I See Some Gaps, Admits Defence Minister About Pathankot Lapses

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I See Some Gaps, Admits Defence Minister About Pathankot Lapses

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Manohar Parrikar said his major concern was how terrorists from Pakistan were able to enter India, suggesting lax vigilance by the Border Security Force.

New Delhi:  The operations at the Pathankot Air Base, attacked by terrorists on the weekend, reveal "some gaps" ceded Defence Minister Manohar Parrikar after visiting the sprawling compound where seven military personnel were martyred and another 20 injured since dawn on Saturday.

The minister was responding to allegations that a series of security lapses allowed a group of six terrorists to enter the heavily-fortified base from where India's Russian-made fleet of MiG-21 fighter jets and Mi-35 attack helicopters fly.

Pointing out that there are lots of "blind spots" in the huge compound of nearly 2,000 acres, Mr Parrikar said his major concern was how terrorists from Pakistan were able to enter India, suggesting lax vigilance by the Border Security Force.

"I see some gaps. But I do not think there is any compromise on security. Once the investigations are over, things will become clear," he told reporters.

Of the seven martyrs, one was killed in active combat, the deaths of the others were a case of "bad luck", the minister said at the air force base located just 30 km from the border with Pakistan. He confirmed that some of the equipment recovered from the killed terrorists including 50 kilos of ammunition was made in Pakistan.

Pakistani premier Nawaz Sharif phoned Prime Minister Narendra Modi this evening to assure him of full support in the investigation that has been launched.

The Pathankot attack came just a week after Mr Modi paid a surprise visit to Mr Sharif in Islamabad in a major initiative to speed up the rapprochement between the two countries after months of severe tension. India is considering delaying the talks set for January 15 between the Foreign Secretaries of both countries.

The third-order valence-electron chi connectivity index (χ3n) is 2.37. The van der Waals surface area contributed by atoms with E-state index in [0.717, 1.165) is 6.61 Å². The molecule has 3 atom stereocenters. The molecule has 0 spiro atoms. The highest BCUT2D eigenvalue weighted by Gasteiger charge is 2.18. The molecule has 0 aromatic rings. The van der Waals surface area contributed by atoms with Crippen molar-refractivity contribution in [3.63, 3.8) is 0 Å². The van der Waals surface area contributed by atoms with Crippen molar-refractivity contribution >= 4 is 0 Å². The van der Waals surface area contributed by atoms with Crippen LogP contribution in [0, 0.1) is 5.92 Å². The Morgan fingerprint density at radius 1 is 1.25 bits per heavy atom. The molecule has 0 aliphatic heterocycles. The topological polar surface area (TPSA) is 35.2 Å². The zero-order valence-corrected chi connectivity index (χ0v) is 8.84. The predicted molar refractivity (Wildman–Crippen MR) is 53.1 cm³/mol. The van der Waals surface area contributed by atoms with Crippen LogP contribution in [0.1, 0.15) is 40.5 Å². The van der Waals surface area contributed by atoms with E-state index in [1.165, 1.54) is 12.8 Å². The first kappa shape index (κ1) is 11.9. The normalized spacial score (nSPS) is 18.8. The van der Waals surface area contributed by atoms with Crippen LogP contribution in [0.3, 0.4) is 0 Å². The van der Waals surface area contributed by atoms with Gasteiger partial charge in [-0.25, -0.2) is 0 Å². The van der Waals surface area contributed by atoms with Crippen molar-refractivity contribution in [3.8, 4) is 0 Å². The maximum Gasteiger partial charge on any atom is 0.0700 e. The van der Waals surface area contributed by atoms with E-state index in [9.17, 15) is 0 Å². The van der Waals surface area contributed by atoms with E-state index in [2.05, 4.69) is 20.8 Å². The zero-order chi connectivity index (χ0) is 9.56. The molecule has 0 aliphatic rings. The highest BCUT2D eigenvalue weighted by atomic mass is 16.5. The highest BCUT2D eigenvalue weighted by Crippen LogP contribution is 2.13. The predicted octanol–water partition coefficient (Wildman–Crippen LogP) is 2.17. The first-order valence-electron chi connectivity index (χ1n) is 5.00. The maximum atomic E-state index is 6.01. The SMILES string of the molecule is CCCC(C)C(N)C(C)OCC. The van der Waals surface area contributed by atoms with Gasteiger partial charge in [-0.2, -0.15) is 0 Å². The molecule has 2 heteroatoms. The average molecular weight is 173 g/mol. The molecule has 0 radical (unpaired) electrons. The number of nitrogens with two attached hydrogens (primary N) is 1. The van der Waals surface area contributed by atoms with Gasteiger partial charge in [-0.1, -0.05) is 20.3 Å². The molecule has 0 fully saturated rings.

Investigators believe the attack may have been carried out by Jaish-e-Mohammed, the Pakistan-based terror group which claims commitment to winning independence for Kashmir. But yesterday, the United Jihad Council, an alliance of more than a dozen pro-Pakistan terror groups based in Pakistan-administered Kashmir, claimed responsibility for the air base attack.

Analysts have pointed out that phone calls made by the terrorists were intercepted on Friday -the attack at the base began on Saturday. Yet, the terrorists were able to enter the base where they started firing indiscriminately. Commentators and experts have also pointed out that the government erred by summoning commandos of the elite National Security Guard or NSG to lead the ops, largely ignoring the Army.

The government has however said that the NSG was summoned because of its capability to handle hostage situations and its training in flushing out terrorists in built-up areas. "Neither the Army nor the IAF are trained and meant for an offensive role," a senior official said, adding that as soon as the terrorists moved into a residential area part of the base on Day 1 of the operation, the NSG was given the lead role.

"The NSG is not a first responder, and is neither trained nor equipped to protect sprawling air bases; it is meant for pinpoint operations like hostage rescue or flushing out terrorists holed up in a house," said a column in the Business Standard.

These problems were compounded by a lack of inter-agency cooperation and coordination, say those examining the attack.

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